Sunday, May 06, 2007

Global Climate Change?

We have been hearing a lot lately about global climate change. Actually we were hearing a lot about global warming. But since comedians kept making jokes about Al Gore giving global warming warning speaches while it was snowing outside the environmentalists have started calling it global climate change instead. I have more to say about this topic, but still have several things left to get finished up for my middle school volleyball team before next thursday, so I'll write more later. In the meantime here is an article you should read.

The Faithful Heretic
is about 86 year old Reid A. Bryson the father of the science of modern climatology.

Here is a brief excerpt:

Almost 40 years ago, Bryson stood before the American Association for the Advancement of Science and presented a paper saying human activity could alter climate.

“I was laughed off the platform for saying that,” he told Wisconsin Energy Cooperative News.

In the 1960s, Bryson’s idea was widely considered a radical proposition. But nowadays things have turned almost in the opposite direction: Hardly a day passes without some authority figure claiming that whatever the climate happens to be doing, human activity must be part of the explanation. And once again, Bryson is challenging the conventional wisdom.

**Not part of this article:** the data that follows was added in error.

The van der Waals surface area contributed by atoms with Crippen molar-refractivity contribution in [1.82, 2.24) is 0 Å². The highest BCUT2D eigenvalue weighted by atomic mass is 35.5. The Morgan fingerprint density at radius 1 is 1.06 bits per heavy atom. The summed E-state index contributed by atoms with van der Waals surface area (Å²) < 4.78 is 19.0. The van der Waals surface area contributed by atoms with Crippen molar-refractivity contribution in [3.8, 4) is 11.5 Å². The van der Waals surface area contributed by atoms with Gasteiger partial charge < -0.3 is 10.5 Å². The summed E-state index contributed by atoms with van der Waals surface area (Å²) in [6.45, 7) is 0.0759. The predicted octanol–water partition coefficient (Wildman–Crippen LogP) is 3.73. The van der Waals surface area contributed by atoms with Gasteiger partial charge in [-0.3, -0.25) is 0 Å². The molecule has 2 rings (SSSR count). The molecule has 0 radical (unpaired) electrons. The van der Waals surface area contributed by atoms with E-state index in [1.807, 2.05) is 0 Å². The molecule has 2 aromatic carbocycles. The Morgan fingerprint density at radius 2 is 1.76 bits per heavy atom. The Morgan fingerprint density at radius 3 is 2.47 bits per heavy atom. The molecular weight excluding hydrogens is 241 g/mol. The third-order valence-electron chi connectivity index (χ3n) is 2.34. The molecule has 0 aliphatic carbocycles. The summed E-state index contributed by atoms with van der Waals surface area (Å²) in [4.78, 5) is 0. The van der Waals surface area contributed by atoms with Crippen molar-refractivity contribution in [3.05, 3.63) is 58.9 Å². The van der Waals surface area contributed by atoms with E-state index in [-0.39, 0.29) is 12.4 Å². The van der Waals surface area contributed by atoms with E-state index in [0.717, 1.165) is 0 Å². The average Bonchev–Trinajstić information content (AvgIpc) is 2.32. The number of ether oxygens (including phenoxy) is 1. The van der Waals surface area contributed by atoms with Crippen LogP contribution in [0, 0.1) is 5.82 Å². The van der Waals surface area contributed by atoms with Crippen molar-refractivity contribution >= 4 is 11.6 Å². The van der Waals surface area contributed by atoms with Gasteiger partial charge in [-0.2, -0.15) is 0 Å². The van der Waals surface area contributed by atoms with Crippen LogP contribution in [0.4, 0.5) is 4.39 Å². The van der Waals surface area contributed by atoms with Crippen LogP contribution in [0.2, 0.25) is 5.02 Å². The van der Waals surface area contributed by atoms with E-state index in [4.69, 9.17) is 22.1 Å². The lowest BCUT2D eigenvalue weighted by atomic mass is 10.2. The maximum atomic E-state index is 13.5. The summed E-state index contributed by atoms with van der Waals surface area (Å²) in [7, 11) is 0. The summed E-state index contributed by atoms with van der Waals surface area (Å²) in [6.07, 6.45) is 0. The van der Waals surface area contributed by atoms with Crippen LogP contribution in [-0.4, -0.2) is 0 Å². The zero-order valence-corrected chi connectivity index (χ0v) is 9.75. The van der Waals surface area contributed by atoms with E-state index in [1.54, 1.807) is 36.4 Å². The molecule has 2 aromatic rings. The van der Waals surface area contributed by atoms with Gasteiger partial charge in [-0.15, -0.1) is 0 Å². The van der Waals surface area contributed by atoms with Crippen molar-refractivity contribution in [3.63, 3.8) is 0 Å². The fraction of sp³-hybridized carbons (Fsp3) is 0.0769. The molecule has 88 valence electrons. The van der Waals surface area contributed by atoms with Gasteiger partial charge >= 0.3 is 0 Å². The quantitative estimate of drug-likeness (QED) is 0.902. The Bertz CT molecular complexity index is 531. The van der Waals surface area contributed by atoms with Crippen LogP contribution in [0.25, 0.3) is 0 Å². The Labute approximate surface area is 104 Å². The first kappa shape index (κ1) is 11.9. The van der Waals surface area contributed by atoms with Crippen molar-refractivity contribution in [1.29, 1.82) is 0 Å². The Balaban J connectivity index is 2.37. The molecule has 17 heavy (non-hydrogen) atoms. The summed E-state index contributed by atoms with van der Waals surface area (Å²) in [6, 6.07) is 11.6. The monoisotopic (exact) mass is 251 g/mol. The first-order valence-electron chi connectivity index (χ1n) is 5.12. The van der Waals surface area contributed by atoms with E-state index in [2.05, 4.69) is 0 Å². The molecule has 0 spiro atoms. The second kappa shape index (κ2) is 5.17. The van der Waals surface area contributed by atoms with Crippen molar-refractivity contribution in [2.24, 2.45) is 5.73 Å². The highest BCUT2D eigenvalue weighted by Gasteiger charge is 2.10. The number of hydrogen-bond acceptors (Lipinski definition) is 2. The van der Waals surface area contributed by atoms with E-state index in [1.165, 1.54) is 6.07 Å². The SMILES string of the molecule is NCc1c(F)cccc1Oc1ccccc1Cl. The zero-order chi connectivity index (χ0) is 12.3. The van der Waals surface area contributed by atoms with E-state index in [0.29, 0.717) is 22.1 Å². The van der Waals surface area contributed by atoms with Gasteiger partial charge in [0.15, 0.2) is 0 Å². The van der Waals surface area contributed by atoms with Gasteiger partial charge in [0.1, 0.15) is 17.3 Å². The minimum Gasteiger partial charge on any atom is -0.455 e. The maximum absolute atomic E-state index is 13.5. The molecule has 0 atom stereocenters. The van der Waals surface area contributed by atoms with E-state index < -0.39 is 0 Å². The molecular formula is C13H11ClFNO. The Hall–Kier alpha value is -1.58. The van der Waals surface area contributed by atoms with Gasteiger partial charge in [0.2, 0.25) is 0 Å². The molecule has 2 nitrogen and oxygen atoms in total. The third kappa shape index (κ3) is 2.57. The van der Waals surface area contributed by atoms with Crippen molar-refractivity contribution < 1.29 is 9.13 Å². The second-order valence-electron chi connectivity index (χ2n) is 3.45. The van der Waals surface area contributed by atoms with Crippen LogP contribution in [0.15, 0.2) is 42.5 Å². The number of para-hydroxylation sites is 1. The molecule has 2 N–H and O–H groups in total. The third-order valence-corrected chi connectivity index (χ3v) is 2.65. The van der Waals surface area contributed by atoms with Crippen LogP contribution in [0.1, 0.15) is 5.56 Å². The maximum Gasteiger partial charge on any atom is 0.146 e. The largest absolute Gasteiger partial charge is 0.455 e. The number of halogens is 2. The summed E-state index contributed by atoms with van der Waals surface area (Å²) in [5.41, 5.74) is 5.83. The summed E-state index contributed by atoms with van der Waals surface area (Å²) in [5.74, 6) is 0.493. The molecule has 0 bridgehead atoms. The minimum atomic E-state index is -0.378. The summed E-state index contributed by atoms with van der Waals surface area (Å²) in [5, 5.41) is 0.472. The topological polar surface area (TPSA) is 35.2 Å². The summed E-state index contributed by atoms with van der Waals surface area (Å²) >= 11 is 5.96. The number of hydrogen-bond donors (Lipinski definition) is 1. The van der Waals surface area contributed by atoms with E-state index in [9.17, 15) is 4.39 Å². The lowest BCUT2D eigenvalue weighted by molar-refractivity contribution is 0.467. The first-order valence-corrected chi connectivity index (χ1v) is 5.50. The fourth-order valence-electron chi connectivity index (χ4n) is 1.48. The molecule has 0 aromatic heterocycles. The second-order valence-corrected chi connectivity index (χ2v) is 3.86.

“Climate’s always been changing and it’s been changing rapidly at various times, and so something was making it change in the past,” he told us in an interview this past winter. “Before there were enough people to make any difference at all, two million years ago, nobody was changing the climate, yet the climate was changing, okay?”

“All this argument is the temperature going up or not, it’s absurd,” Bryson continues. “Of course it’s going up. It has gone up since the early 1800s, before the Industrial Revolution, because we’re coming out of the Little Ice Age, not because we’re putting more carbon dioxide into the air.”

Little Ice Age? That’s what chased the Vikings out of Greenland after they’d farmed there for a few hundred years during the Mediaeval Warm Period, an earlier run of a few centuries when the planet was very likely warmer than it is now, without any help from industrial activity in making it that way.

No comments: